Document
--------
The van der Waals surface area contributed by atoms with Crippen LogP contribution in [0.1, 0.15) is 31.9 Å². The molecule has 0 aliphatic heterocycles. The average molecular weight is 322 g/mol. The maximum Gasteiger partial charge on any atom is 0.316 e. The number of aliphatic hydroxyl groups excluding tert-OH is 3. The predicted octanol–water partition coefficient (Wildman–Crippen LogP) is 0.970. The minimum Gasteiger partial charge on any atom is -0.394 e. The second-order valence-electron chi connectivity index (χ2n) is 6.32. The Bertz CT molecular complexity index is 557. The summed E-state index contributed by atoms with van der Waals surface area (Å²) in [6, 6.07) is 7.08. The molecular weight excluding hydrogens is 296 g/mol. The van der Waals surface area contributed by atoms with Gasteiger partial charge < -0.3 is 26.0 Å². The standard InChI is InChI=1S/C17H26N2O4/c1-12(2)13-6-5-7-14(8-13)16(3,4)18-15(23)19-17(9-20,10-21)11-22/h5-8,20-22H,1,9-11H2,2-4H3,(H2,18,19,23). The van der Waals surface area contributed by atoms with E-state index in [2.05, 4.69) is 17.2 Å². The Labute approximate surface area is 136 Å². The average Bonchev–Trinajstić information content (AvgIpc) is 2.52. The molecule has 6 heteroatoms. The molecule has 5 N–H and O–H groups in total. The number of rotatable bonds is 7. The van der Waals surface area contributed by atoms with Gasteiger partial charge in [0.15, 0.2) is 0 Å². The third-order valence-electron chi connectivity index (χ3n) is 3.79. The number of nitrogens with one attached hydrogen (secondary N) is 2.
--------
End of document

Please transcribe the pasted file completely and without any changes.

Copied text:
The van der Waals surface area contributed by atoms with Crippen LogP contribution in [0.1, 0.15) is 31.9 Å². The molecule has 0 aliphatic heterocycles. The average molecular weight is 322 g/mol. The maximum Gasteiger partial charge on any atom is 0.316 e. The number of aliphatic hydroxyl groups excluding tert-OH is 3. The predicted octanol–water partition coefficient (Wildman–Crippen LogP) is 0.970. The minimum Gasteiger partial charge on any atom is -0.394 e. The second-order valence-electron chi connectivity index (χ2n) is 6.32. The Bertz CT molecular complexity index is 557. The summed E-state index contributed by atoms with van der Waals surface area (Å²) in [6, 6.07) is 7.08. The molecular weight excluding hydrogens is 296 g/mol. The van der Waals surface area contributed by atoms with Gasteiger partial charge < -0.3 is 26.0 Å². The standard InChI is InChI=1S/C17H26N2O4/c1-12(2)13-6-5-7-14(8-13)16(3,4)18-15(23)19-17(9-20,10-21)11-22/h5-8,20-22H,1,9-11H2,2-4H3,(H2,18,19,23). The van der Waals surface area contributed by atoms with E-state index in [2.05, 4.69) is 17.2 Å². The Labute approximate surface area is 136 Å². The average Bonchev–Trinajstić information content (AvgIpc) is 2.52. The molecule has 6 heteroatoms. The molecule has 5 N–H and O–H groups in total. The number of rotatable bonds is 7. The van der Waals surface area contributed by atoms with Gasteiger partial charge in [0.15, 0.2) is 0 Å². The third-order valence-electron chi connectivity index (χ3n) is 3.79. The number of nitrogens with one attached hydrogen (secondary N) is 2.